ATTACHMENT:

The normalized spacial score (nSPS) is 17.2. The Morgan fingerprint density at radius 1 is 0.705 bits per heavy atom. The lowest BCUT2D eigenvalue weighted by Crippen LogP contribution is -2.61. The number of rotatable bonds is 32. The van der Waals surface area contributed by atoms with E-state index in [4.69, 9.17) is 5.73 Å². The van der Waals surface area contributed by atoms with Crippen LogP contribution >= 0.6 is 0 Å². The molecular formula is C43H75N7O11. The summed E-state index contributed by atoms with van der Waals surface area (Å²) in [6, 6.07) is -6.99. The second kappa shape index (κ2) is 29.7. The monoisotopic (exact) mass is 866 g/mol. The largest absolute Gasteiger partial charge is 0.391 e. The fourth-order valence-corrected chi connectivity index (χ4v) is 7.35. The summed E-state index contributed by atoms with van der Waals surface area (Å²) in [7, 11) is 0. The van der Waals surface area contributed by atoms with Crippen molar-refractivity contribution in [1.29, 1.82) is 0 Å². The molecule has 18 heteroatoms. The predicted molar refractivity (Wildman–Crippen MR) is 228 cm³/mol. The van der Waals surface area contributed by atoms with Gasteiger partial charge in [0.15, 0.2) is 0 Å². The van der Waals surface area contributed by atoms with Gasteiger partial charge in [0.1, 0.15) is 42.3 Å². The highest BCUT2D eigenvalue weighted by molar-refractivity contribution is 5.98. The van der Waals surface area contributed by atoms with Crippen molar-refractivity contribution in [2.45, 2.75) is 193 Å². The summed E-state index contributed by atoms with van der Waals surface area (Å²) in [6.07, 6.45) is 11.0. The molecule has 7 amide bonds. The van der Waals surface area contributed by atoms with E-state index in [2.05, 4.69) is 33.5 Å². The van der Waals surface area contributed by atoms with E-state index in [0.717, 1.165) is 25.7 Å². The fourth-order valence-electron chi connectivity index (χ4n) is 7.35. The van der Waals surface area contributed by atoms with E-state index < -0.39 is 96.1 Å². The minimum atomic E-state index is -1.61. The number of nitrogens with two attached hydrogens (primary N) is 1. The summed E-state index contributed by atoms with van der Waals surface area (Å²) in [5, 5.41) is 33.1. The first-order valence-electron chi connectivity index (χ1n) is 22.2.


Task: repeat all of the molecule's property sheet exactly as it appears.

The normalized spacial score (nSPS) is 17.2. The Morgan fingerprint density at radius 1 is 0.705 bits per heavy atom. The lowest BCUT2D eigenvalue weighted by Crippen LogP contribution is -2.61. The number of rotatable bonds is 32. The van der Waals surface area contributed by atoms with E-state index in [4.69, 9.17) is 5.73 Å². The van der Waals surface area contributed by atoms with Crippen LogP contribution >= 0.6 is 0 Å². The molecular formula is C43H75N7O11. The summed E-state index contributed by atoms with van der Waals surface area (Å²) in [6, 6.07) is -6.99. The second kappa shape index (κ2) is 29.7. The monoisotopic (exact) mass is 866 g/mol. The largest absolute Gasteiger partial charge is 0.391 e. The fourth-order valence-corrected chi connectivity index (χ4v) is 7.35. The summed E-state index contributed by atoms with van der Waals surface area (Å²) in [7, 11) is 0. The van der Waals surface area contributed by atoms with Crippen molar-refractivity contribution in [1.29, 1.82) is 0 Å². The molecule has 18 heteroatoms. The predicted molar refractivity (Wildman–Crippen MR) is 228 cm³/mol. The van der Waals surface area contributed by atoms with Gasteiger partial charge in [0.15, 0.2) is 0 Å². The van der Waals surface area contributed by atoms with Gasteiger partial charge in [0.1, 0.15) is 42.3 Å². The highest BCUT2D eigenvalue weighted by molar-refractivity contribution is 5.98. The van der Waals surface area contributed by atoms with Crippen molar-refractivity contribution in [2.45, 2.75) is 193 Å². The summed E-state index contributed by atoms with van der Waals surface area (Å²) in [6.07, 6.45) is 11.0. The molecule has 7 amide bonds. The van der Waals surface area contributed by atoms with E-state index in [2.05, 4.69) is 33.5 Å². The van der Waals surface area contributed by atoms with E-state index in [0.717, 1.165) is 25.7 Å². The fourth-order valence-electron chi connectivity index (χ4n) is 7.35. The van der Waals surface area contributed by atoms with E-state index < -0.39 is 96.1 Å². The minimum atomic E-state index is -1.61. The number of nitrogens with two attached hydrogens (primary N) is 1. The summed E-state index contributed by atoms with van der Waals surface area (Å²) in [5, 5.41) is 33.1. The first-order valence-electron chi connectivity index (χ1n) is 22.2.